To determine how to feed the 2 of us for 24 days was no small task. We’d considered our options for transporting our food to our destination. In the end we decided that purchasing our food in Ottawa, and packing it up to Clyde River would be the most practical option to fulfill our needs. Perishability was an important factor as well. We had to focus on dried, canned, or otherwise preserved food items. Our breakfasts would consist of oats, dried fruit, nut butter, and honey. On several occasions we attempted to make pancakes on an XGK(cooking stove) and the results were less than thrilling. Lunch was often on the go as we were traveling across the ice, or climbing a couloir. Tortillas, cured meat & cheese, trail mixes of sorts, and bars would generally get us through the day. A block of chocolate is never a bad addition. Dinner would be our most substantial meal, which also meant that it would require the most preparation. For ease of use we both packed an allowance of freeze dried meals which we alternated into the rotation of rice, beans, pasta and soup(Pro-tip from someone who’s not a pro - the mylar bags used for freeze dried meals make great reusable pouches to keep other food items warm in cold environments). Just the act of maintaining your water supply will consume much of your time at camp. Every night consisted of making water from snow that we’d gathered, cooking food with that water, and then preparing water for the following morning. 

The routine of eating the same meals repeatedly can become quite monotonous. There were days that I’d have to remind myself to continue to eat to maintain. Nutrition is important when you’re trying to function at a high level of physical output day to day for an extended period of time. In our planning we’d incorporated a series of supplements to help support us throughout our time on the ice. We’d brought 1-2 servings per day of Gnarly Nutrition’s grass-fed whey protein, Fuel2O, and Hydrate. The whey promotes muscle recovery and includes probiotics that are helpful with digestion and gut health that can be affected by the consumption of preserved foods(Freeze dried meals are a prime example, as they tend to be hard for your body to break down, and frequently lead to an upset stomach). I utilized Fuel2O in conjunction with Hydrate to maintain energy during our long days of climbing and skiing. We’d frequently travel 10-12 miles to access objectives, so maximizing the efficiency of the fluids you carry is key. The sea ice we traveled across was salt water and was not potable if melted down, so most of our water had to be harvested from snow on the banks of the fjords. While you can certainly support yourself on whole foods alone supplements have the potential to provide efficient and effective sources of key nutrients that you may not account for in your meal planning. A balanced food program for expeditions can make all of the difference. Having fuel that appropriately matches your intended activity is important. With that being said, it’s also important to remember to bring along some comforts that remind you of how beautiful a bite of food can be. Don’t ever forget your bars of chocolate, Sour Patch Kids, and your crunchy-salty-savory snacks. The rest will allow you to survive, but those little love notes to yourself will allow you to thrive.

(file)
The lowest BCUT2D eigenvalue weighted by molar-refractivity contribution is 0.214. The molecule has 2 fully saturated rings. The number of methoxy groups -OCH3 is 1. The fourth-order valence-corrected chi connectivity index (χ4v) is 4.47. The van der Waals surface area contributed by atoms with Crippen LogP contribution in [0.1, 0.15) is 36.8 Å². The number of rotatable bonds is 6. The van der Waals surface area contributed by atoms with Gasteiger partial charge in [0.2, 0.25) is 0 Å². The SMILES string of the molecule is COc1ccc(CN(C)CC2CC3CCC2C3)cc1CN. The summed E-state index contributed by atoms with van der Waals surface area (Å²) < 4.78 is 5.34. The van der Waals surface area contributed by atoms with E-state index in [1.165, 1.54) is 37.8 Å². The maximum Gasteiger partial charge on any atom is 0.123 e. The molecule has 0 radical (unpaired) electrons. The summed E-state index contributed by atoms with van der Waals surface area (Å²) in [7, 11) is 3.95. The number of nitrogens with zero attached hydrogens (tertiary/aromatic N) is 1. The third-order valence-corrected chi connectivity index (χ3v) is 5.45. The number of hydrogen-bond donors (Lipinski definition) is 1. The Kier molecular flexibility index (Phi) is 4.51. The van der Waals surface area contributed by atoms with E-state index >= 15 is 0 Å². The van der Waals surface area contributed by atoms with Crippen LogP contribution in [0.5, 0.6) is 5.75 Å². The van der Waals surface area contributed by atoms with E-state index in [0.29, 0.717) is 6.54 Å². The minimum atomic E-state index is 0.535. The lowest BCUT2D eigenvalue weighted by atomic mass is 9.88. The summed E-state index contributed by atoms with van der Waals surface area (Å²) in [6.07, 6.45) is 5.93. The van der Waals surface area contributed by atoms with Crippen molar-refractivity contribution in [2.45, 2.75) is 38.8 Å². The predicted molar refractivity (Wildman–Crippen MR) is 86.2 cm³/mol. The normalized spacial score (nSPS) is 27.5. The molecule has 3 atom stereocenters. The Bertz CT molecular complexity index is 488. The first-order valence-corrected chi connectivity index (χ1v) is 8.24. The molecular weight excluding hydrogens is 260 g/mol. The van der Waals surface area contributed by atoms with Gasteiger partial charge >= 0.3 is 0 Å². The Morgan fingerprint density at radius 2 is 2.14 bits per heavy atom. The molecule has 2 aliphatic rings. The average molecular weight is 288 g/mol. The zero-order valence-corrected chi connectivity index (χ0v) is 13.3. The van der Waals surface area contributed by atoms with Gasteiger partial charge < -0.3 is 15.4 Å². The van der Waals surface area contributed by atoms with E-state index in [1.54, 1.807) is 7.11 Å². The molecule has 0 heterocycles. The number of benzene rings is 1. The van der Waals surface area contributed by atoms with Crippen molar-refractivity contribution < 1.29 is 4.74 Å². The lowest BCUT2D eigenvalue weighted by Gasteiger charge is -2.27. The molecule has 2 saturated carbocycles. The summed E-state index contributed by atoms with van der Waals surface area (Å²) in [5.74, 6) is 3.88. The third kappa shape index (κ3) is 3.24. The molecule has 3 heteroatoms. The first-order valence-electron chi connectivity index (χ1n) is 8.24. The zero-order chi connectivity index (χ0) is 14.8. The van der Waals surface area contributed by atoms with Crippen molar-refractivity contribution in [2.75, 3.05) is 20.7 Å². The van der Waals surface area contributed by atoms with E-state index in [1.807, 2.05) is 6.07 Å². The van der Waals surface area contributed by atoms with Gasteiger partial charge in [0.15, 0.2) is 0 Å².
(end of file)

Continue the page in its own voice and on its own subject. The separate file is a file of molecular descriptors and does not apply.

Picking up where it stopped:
Preparation for a long adventure can seem like a daunting task. I’d be dishonest if I said that it doesn’t overwhelm me at times. In the end it’s important to determine the scope of the project at hand, identify the different components required, and address each component individually utilizing the resources that are available to you. Guidebooks, trip reports, emails, letters; whatever it takes. The experiences that you have along the way will be the silver linings that make life’s stories worth telling. Get out into the world and explore.